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  • Ms Katy Coupland

What is National Microtia Awareness Day?

Updated: Nov 25, 2021

National Microtia Awareness Day dedicates November 9th to raising awareness about a congenital disability, that derives from the Latin term for little ears.

Approximately 1 in 9,000 people have microtia, and 1 in 10 of these people have bilateral microtia; this means that they suffer with deafness in both ears.

Microtia occurs when the ear or ears do not fully develop during the first trimester of pregnancy. Microtia is diagnosed at birth, but the reason for Microtia is unknown. People born with Microtia face deafness, facial challenges, and a longing for social acceptance.

When a child is born, they don't know that they are different from others. Many people with Microtia share similar stories about curious stares, bullying, or awkwardness. An individual’s personality, social conditioning, available treatments, and bullying, all affect how every child grows up, and how they deal with their disability as an adult.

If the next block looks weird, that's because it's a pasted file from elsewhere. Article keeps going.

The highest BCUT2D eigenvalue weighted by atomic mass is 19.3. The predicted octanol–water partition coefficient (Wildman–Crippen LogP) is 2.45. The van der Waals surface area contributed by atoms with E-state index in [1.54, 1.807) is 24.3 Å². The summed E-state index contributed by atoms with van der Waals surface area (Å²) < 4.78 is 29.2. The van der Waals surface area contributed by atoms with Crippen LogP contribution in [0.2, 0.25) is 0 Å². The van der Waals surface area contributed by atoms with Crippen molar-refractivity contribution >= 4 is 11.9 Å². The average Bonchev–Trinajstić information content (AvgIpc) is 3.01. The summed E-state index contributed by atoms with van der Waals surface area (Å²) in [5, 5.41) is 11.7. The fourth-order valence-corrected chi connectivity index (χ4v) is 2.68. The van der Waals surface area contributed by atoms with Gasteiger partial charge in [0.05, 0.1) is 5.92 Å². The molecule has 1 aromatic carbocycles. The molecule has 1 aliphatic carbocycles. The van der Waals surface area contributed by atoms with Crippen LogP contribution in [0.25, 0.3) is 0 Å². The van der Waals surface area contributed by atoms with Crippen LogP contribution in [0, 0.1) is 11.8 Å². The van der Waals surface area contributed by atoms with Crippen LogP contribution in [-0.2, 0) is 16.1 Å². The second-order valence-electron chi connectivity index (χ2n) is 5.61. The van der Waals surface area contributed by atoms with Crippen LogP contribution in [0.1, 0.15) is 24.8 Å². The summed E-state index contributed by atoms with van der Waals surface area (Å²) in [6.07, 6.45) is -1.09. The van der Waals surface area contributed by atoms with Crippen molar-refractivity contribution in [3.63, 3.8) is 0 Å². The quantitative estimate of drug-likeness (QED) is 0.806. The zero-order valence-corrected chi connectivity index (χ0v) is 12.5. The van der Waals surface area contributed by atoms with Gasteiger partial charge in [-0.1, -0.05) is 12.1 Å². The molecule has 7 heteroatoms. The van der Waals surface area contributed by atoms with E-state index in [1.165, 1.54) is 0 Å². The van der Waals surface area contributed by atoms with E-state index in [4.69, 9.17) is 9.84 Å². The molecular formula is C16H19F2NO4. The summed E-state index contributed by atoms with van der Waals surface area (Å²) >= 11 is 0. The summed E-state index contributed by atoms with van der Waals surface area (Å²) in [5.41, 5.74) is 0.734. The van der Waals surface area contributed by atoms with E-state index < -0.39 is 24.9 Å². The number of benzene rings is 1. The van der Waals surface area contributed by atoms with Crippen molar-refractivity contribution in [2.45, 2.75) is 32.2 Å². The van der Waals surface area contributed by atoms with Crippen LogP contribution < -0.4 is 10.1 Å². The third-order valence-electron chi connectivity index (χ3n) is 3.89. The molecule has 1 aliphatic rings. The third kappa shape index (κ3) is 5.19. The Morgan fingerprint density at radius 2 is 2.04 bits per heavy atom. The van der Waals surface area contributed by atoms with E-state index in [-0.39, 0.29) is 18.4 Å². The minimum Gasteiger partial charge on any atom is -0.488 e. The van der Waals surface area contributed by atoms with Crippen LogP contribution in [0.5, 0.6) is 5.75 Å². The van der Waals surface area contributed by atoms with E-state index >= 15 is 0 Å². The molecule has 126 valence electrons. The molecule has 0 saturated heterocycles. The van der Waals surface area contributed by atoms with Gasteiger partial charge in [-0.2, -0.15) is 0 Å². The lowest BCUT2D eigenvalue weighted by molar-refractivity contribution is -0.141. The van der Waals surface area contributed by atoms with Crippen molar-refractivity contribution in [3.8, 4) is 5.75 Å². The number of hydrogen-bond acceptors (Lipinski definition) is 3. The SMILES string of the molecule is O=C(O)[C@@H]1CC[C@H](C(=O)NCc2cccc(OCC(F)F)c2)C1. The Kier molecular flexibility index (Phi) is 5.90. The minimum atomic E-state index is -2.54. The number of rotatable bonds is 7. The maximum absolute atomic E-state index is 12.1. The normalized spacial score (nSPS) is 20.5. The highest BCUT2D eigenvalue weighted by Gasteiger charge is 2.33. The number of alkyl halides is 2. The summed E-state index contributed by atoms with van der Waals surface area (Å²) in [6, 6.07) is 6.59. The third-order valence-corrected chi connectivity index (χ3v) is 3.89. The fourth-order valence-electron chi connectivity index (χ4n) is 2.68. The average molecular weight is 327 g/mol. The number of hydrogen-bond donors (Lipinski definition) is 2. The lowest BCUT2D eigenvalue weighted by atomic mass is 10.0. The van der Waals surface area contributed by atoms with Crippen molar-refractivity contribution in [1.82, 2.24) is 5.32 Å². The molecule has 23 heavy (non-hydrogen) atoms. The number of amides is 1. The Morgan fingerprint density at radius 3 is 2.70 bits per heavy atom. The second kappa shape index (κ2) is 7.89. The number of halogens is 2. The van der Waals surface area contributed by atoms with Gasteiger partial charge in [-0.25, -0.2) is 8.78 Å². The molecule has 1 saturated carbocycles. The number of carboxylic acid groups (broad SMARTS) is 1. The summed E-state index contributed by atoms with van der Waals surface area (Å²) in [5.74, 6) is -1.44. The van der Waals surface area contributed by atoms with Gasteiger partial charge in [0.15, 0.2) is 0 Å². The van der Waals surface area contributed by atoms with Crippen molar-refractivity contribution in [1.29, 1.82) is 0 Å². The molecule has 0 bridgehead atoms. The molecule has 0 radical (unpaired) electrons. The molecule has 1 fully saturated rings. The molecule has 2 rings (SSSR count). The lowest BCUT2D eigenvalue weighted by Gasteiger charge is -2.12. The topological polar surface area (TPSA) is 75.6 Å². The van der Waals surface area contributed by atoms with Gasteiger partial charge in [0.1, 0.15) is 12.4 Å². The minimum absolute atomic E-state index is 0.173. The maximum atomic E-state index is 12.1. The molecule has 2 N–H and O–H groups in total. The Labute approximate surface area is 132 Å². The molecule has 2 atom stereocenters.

By removing unnecessary boundaries and replacing them with resources, tools and support, we can eliminate bullying and clear the way for a brighter future.

In addition to self-acceptance and confidence, technological advances are improving the lives of people with Microtia. Advances in helping people with Microtia are:

-hearing aids


-surgical procedures

-bio-ears to create new outer ears

-3D printing

However, research requires time, experimentation, and assistance. The possibility of undeveloped 3D printing is also promising!

People with Microtia are a great community of people. Their stories reiterate, that the most significant progress of all, with or without technology, medical procedures and innovative research, is human support, cognition and acceptance.

If you want to support the Microtia community or find out more, please check out the Microtia UK charity:

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